Congratulations, Retail Traders. You’ve Suckered in the Big Money

Cash on the sidelines is starting to move into stocks and retail traders can get the last laugh with this new bull market.
US stock market
In a strange turn of events, retail traders have lured big money investors back into the market. The Fed is making sure the party doesn't end anytime soon. | Image: REUTERS/Lucas Jackson
  • Money market fund balances declined for the third month in a row.
  • Investors are putting extra cash to work in stocks.
  • Retail traders may have gotten the Fed to keep the party going.

After hitting a record of $4.8 trillion following the market’s biggest panic in over a decade, money market funds are starting to decline. Why? The Robinhood-fueled retail trading frenzy is now beginning to make other investors feel left out.

Retail Traders Get the Last Laugh as the Pros Come Back In

There’s long been a theory in the stock market that investors would eventually put their excess cash to work.

Money market balances
“Professional” traders went into cash during the market selloff and are just starting to put it back to work, while retail traders flipped stocks for a fortune. | Source: The Market Ear

It’s a saying that follows every market crash. Now, with the fastest rebound from a bear market in history, it’s happening. That means the stock market could continue to break even higher.

Yes, stocks could head even higher despite the fact that companies like Apple (NYSE:AAPL) and Tesla Motors (NASDAQ:TSLA) saw their shares surge nearly 30% each just for announcing a share split. Historically, a shares split shouldn’t move stocks as much, but impatient retail traders know that it’s bullish over the long haul.

Add in some other bizarre moves from the Robinhood crowd, like buying shares of bankrupt companies, and it’s easy to see why big money has sat on the sidelines until now.

The big, institutional money now has a reason to finally put their capital to work, even with markets at all-time highs. That’s because they now know the climate is right for investing in the stock market for years to come.

Fed Commits to Lower-for-Longer Interest Rate Policy

Investors will want to reduce their cash levels following the latest development from the Federal Reserve. Chairman Jerome Powell announced Thursday that the central bank is changing how it viewed the trade-off between unemployment and inflation.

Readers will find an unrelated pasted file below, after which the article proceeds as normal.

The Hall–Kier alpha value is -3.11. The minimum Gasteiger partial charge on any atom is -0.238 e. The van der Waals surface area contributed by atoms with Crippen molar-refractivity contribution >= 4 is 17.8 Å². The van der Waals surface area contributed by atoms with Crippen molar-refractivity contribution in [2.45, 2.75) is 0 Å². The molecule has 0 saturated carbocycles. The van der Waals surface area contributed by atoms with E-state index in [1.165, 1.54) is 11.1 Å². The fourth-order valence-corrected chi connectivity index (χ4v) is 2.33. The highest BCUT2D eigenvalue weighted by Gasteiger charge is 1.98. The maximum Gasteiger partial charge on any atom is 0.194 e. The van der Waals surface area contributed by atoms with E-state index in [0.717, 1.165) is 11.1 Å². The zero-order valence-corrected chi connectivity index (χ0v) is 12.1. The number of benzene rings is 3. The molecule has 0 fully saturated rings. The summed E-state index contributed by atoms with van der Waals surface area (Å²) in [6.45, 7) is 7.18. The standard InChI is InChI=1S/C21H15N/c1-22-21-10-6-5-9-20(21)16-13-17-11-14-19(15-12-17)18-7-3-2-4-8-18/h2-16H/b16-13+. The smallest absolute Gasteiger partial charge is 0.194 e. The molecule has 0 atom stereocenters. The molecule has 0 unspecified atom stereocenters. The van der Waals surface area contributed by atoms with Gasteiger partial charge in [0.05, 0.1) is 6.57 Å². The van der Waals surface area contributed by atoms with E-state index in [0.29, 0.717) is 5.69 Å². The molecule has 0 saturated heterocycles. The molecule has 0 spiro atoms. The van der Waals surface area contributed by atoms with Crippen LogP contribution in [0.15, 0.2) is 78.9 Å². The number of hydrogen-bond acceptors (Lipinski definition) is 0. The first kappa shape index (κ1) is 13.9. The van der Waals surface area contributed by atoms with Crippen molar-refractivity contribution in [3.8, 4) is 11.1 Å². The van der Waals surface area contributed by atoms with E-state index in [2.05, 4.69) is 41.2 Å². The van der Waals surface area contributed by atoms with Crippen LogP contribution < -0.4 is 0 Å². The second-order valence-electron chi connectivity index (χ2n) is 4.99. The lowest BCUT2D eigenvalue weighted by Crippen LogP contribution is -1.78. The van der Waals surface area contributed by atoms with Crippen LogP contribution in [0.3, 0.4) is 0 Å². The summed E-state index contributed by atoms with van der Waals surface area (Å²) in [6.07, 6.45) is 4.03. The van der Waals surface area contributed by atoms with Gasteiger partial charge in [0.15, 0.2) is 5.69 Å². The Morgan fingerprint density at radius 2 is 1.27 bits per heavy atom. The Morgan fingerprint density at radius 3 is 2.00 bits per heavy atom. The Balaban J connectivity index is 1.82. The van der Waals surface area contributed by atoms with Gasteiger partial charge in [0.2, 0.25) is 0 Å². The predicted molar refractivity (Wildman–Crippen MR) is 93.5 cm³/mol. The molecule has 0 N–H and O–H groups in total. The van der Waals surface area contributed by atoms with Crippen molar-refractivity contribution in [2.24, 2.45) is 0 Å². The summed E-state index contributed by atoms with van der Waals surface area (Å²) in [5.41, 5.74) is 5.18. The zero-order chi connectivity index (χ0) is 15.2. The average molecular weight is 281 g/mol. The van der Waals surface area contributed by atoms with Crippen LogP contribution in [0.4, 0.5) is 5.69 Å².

The critical shift is a focus on where unemployment levels are at, rather than inflation. Given the current double-digit unemployment, it’s now likely that this latest round of zero-percent interest rates will persist for years.

With both interest rates and inflation rates low, the real returns on stocks relative to bonds (ask your grandparents what those are) or cash in a money market fund look far more attractive, even with stocks at historically high valuations.

Stocks to GDP Ratio
The stock market to GDP ratio hit a record high recently. That’s usually a concern, but with the prowess of retail traders and the Fed, together at last, what could possibly go wrong? |  Source: Benzinga

Why settle for 2% in government bonds when you can get a stock that rallies 30% just for announcing a stock split?

With this strong underpinning for the stock market, the chance of a severe market decline has become significantly lower. However, the market can be prone to sharp pullbacks, should the same retail traders that jump into a stock decide to withdraw their capital en masse.

So, enjoy your victory lap on this one, retail traders. It was definitely because of you. I’m serious!

Think about it this way: Big money is jumping in because the Fed is going to backstop the party for some time. The Fed came to the party to avert the disaster that would have occurred if retail traders continued to dominate the market and create even wilder moves.

Disclaimer: This article represents the author’s opinion and should not be considered investment or trading advice from CCN.com. The author holds no investment position in the above-mentioned securities.

Sam Bourgi edited this article for CCN.com. If you see a breach of our Code of Ethics or find a factual, spelling, or grammar error, please contact us.

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